Accelerating Technology Adoption

There’s a staggering amount of financial technology (FinTech) innovation that can help your business. Along with that, machine learning, AI and blockchain, are helping financial services companies to understand customers better and respond to their requirements faster. However, many organizations are unsure how best to implement these new technologies in ways that will truly help their business.

Cloud Underpins Next Generation Technologies

Big Bata, cognitive computing, IoT, AI and robotics are all underpinned by Cloud. This means that Cloud is one of the most critical investment decisions any organization can make, and it should not be considered in isolation of other factors.

Endpoint devices are an important aspect of the Cloud ecosystem. Although many leaders understand the importance of providing endpoint devices specific to job requirements, your device strategy is also critical because it partly determines the security readiness of your organization. Business grade PCs with the right hardware and software features can help prevent against unauthorized data access or transfer out of your organization, hacking, malware and more besides. No wonder, for example, that almost 40% of SMBs* are planning on investing in two-factor authentication approaches in the next 12 months.

Big Data is Becoming an Integral Part of IT Strategy

Much of financial services emerging technology is data-driven. Be it AI or cognitive intelligence or personalized banking, all these technologies run on the foundation of big data. Without adequate compute power it will be difficult for data scientists to harness the full potential of this data.

You need to view all your data in a way that you can make sense of it. Acquiring the right skills for the job is your first step. An equally critical step is equipping these skilled employees – data scientists and analysts – with the right end computing devices to maximize the value of data visualization.

Devices for data analysis and visualization require:

  • Processing Power: depending on the quantity of data and type of analysis, you may need a dedicated workstation with server-grade Intel Xeon® processors. Less intensive data processing can be done on regular desktop computers. The key point is to ensure your data analytics hardware is up to date and scaled for the task. It's more expensive to buy equipment for your current needs, only to find in less than a year you need more powerful devices. Always buy more performance (and storage) than you currently forecast as your need.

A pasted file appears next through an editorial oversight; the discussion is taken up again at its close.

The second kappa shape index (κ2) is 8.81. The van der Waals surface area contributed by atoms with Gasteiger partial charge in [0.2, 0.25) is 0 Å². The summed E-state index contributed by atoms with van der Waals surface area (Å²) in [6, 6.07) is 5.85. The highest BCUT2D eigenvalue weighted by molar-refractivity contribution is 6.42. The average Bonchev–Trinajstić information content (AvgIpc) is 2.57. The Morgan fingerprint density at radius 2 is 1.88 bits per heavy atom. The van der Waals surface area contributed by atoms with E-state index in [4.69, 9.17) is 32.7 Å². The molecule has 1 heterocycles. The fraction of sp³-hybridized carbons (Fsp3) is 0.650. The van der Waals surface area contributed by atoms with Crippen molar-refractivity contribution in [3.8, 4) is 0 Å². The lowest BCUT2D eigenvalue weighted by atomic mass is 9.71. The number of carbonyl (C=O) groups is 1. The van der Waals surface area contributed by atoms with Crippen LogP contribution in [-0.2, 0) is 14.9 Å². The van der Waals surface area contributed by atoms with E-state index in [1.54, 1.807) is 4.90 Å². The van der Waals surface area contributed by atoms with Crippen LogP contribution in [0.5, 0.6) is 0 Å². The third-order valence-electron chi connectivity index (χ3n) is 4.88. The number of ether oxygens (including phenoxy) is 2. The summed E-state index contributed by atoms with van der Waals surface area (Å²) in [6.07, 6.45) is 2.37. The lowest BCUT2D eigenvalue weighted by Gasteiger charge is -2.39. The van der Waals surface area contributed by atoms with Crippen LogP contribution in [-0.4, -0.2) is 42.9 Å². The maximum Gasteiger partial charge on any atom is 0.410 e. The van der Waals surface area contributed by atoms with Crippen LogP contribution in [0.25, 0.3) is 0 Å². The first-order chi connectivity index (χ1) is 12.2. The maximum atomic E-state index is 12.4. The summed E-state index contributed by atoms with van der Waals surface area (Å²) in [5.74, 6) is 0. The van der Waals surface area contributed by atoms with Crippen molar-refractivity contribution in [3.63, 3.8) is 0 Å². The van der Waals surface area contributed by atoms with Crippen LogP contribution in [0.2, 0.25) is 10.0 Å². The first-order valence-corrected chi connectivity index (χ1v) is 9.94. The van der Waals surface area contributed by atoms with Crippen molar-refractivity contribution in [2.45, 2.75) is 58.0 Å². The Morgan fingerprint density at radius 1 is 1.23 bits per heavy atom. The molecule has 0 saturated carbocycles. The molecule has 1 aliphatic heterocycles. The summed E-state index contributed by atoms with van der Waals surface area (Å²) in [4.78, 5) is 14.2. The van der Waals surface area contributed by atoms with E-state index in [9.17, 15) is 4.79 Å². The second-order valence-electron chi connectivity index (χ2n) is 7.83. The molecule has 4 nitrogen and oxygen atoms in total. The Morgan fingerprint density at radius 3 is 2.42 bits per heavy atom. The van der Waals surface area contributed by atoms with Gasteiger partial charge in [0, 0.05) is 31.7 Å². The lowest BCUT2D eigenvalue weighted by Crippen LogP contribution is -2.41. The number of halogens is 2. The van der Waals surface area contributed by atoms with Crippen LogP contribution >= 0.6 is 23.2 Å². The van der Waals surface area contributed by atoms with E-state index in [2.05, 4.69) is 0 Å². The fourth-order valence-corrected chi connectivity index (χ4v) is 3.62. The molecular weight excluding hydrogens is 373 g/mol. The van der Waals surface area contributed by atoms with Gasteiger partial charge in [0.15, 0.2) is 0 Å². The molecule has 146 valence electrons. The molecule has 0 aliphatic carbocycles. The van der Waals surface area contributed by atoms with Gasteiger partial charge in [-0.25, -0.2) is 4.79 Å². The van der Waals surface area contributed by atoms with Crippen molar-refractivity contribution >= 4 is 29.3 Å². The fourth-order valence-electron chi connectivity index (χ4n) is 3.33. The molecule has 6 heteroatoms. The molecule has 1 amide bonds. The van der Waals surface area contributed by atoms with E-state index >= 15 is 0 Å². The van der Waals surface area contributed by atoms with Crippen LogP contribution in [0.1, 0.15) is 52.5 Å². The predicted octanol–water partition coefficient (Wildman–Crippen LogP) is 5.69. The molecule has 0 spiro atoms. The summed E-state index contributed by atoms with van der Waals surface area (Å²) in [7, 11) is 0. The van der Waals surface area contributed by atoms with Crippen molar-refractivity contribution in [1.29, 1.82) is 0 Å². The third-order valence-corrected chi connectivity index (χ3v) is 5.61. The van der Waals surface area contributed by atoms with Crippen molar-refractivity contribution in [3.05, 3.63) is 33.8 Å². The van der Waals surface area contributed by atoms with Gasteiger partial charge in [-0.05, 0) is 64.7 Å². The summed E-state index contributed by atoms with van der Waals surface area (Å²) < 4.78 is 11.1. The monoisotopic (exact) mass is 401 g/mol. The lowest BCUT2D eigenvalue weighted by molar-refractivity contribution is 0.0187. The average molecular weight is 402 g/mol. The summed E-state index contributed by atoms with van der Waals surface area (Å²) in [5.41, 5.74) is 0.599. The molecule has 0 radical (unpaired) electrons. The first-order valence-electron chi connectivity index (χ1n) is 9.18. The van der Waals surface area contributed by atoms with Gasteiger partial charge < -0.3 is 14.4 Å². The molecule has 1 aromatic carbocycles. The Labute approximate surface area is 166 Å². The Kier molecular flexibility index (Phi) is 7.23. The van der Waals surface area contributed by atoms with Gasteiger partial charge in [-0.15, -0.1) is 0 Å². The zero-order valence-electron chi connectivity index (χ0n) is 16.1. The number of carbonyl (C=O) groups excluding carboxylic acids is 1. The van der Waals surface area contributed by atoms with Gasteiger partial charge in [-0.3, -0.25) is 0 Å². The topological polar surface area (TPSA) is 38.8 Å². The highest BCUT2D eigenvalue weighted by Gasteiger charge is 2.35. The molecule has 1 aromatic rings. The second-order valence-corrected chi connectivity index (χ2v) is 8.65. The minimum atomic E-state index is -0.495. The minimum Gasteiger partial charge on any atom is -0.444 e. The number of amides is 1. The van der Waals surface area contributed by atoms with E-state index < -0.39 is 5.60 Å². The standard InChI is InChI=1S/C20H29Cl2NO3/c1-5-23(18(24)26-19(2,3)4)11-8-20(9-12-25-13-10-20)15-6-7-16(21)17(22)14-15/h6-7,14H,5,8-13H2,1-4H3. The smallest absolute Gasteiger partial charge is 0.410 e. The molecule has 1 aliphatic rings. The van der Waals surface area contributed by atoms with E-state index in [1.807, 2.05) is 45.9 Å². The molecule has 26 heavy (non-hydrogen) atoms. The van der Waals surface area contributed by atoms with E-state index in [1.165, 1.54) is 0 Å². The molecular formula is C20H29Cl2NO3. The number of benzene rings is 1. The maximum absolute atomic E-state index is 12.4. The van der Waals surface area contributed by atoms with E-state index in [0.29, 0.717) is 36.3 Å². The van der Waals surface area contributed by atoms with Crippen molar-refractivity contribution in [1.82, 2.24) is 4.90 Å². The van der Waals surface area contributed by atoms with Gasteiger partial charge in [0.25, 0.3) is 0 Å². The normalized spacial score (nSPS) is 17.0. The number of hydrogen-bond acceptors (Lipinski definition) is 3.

• Graphics: typically graphics performance is of less importance for finance use cases. Unless you are rendering high-resolution video or animation, you won't need professional-level graphics like NVIDIA Quadro® but if you are connecting multiple displays you probably need a dedicated graphics card to support output at high resolution.
  • Displays - don't just focus on the resolution and size of displays; look at the contrast ratio (how 'sharp' images will look) and colour gamut (how many colours it can display). Consider also ergonomic factors.. will operatives be using it for long hours through the day? If so, the simple tilt and pivot adjustment of most displays might not be good enough; consider mounting on an extendable arm which allows greater degree control over both angle and height.
*Forrester Business Technographics
Accelerating Technology Adoption

Technology is rapidly reshaping the financial service workforce. Digital tools can do more of the heavy lifting, freeing up staff to concentrate of more complex and value-added functions.



  • Our extensive device portfolio has hardened security features – from data encryption, to user authentication and real-time threat assessment of WiFi networks.
  • Lenovo's range of workstations provide the power and flexibility to run advanced big data and financial analysis workflows.
  • Lenovo has a range of displays optimized for analysts working with large amounts of data, with high contrast ratio and colour gamut.